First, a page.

Noctua NF-F12 PWM Ultra-quiet 120mm Case Fan Review

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Noctua has, for quite some time, been one of the leaders in the ultra-quiet high end case fan market.  They are known for their distinctive coloring and high quality bearings coupled with advanced aerodynamics to continually push what a fan can do while remaining nearly-silent.  We'll be scoping out the Noctua NF-F12 PWM in more more detail, and see how it adds to Noctua's lineage.

 

Introduction

Teaming up eleven stator guide vanes with a specially conceived seven blade impeller, the NF-F12’s Focused Flow™ system creates outstanding static pressure and focuses the airflow for superior performance on heatsinks and radiators. At the same time, a wide range of advanced aerodynamic design measures, second generation SSO-Bearings and Noctua’s new, custom designed PWM IC  for fully automatic control guarantee astounding quietness of operation. The NF-F12 comes with modular cabling, integrated anti-vibration pads and two speed settings for full flexibility. Its commanding performance, exhaustive set of features and Noctua’s trusted premium quality make it an elite choice for use on air coolers, radiators and other pressure demanding applications.

 

Features

Focused Flow Focused Flow™ Frame
Designed for pressure demanding applications such as heatsinks and radiators, the Focused Flow™ frame features eleven stator guide vanes that straighten, channel and focus the airflow, which allows the NF-F12 to rival the performance of conventional fans running at much faster speeds.

Varying Angular Distance Varying Angular Distance and Vortex Control Notches
The NF-F12’s stator guide vanes are set out in Varying Angular Distance and feature Vortex-Control Notches. Both measures help to spread the noise emission over a broader frequency spectrum and thus make the fan’s sound pattern more agreeable to the human ear.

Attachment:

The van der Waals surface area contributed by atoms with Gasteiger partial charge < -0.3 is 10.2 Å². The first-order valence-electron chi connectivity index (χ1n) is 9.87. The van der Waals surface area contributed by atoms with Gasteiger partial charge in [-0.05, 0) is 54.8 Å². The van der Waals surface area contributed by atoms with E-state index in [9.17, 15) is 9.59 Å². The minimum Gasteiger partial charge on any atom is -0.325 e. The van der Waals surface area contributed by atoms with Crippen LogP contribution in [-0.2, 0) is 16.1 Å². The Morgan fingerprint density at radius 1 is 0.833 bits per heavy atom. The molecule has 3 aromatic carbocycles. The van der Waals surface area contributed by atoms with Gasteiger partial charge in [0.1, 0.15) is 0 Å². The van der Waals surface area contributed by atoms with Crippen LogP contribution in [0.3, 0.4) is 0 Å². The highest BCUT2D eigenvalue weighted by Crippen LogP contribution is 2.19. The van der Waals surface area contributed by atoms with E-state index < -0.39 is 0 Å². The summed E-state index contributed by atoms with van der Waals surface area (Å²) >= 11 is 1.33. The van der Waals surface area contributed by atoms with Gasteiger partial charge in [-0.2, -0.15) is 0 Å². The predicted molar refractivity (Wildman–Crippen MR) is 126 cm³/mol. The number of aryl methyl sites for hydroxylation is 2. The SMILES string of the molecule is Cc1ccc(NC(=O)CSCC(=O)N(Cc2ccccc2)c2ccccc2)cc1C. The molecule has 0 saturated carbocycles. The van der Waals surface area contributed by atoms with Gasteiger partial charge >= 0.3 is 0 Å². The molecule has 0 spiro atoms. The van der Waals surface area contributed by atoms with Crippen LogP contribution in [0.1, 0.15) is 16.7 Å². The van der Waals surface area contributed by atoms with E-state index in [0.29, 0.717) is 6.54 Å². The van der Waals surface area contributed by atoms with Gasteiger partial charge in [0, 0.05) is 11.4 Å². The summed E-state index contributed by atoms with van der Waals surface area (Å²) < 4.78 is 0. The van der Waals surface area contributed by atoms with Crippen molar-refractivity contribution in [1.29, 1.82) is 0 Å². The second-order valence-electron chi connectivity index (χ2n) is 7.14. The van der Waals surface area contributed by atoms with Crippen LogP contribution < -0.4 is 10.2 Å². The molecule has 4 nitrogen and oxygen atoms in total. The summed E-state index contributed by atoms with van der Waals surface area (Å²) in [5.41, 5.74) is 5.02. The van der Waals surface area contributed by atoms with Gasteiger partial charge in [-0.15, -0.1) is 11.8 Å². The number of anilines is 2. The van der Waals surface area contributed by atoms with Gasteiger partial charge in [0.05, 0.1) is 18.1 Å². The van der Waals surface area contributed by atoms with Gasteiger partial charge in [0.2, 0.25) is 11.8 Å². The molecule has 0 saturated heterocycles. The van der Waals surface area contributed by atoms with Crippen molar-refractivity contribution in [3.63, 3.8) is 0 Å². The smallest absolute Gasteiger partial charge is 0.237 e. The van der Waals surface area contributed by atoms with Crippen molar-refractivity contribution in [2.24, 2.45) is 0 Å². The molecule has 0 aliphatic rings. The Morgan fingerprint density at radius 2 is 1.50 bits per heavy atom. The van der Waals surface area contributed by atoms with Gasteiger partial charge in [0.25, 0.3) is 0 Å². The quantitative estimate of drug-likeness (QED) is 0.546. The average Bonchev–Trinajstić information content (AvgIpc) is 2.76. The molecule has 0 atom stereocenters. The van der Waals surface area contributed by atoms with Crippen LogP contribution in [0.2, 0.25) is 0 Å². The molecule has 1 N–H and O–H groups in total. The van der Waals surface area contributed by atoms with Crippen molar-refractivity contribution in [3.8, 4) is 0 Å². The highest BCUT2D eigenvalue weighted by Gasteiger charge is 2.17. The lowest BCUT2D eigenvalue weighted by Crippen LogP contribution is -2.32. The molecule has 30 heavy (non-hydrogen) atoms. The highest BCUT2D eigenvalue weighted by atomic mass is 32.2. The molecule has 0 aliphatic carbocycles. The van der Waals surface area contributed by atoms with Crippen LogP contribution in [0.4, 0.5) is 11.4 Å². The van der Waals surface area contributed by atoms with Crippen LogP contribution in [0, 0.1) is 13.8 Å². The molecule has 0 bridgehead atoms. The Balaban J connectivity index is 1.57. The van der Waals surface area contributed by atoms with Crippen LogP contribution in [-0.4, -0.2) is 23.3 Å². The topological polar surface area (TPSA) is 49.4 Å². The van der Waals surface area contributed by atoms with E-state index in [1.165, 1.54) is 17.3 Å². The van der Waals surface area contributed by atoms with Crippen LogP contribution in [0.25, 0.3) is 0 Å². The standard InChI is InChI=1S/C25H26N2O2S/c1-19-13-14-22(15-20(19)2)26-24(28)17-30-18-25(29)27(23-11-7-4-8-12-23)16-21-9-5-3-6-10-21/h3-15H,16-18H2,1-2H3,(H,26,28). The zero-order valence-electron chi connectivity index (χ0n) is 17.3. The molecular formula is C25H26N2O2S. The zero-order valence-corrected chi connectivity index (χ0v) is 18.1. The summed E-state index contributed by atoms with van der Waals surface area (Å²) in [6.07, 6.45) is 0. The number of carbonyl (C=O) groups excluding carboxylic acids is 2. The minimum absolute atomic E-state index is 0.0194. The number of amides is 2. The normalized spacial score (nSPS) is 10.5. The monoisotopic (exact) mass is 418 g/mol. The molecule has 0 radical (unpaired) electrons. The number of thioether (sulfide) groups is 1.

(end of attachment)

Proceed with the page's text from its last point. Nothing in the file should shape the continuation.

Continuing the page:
Heptaperf Heptaperf™ Impeller
Custom designed for the new Focused Flow™ frame and to work in tandem with the eleven stator guide vanes, the NF-F12’s seven blade Heptaperf™ impeller has been carefully optimised to achieve a perfect balance between power and quietness.

Stepped Inlet Design Stepped Inlet Design
Noctua’s Stepped Inlet Design adds turbulence to the influx in order to facilitate the transition from laminar flow to turbulent flow, which reduces tonal intake noise, improves flow attachment and increases suction capacity, especially in space restricted environments.

Inner Surface Microstructures Inner Surface Microstructures
With the tips of the fan blades ploughing through the boundary layer created by the Inner Surface Microstructures, flow separation from the suction side of the blades is significantly suppressed, which results in reduced blade passing noise and improved airflow and pressure efficiency.

Integrated Anti-Vibration Integrated Anti-Vibration Pads
Integrated Anti-Vibration Pads made from extra-soft silicone minimise the transmission of minute vibrations while maintaining full compatibility with all standard mounting systems and fan clips used on heatsinks.

SSO2 SSO2 Bearing
The NF-F12 is the first fan to feature the further optimised second generation of Noctua’s renowned, time-tested SSO bearing. With SSO2, the rear magnet is placed closer to the axis to provide even better stabilisation, precision and durability.

Metal Bearing Shell Metal bearing shell
In order to guarantee the highest possible degree of manufacturing precision, minimum tolerance and excellent long-term stability, the NF-F12 sports a CNC milled bearing shell made entirely from brass.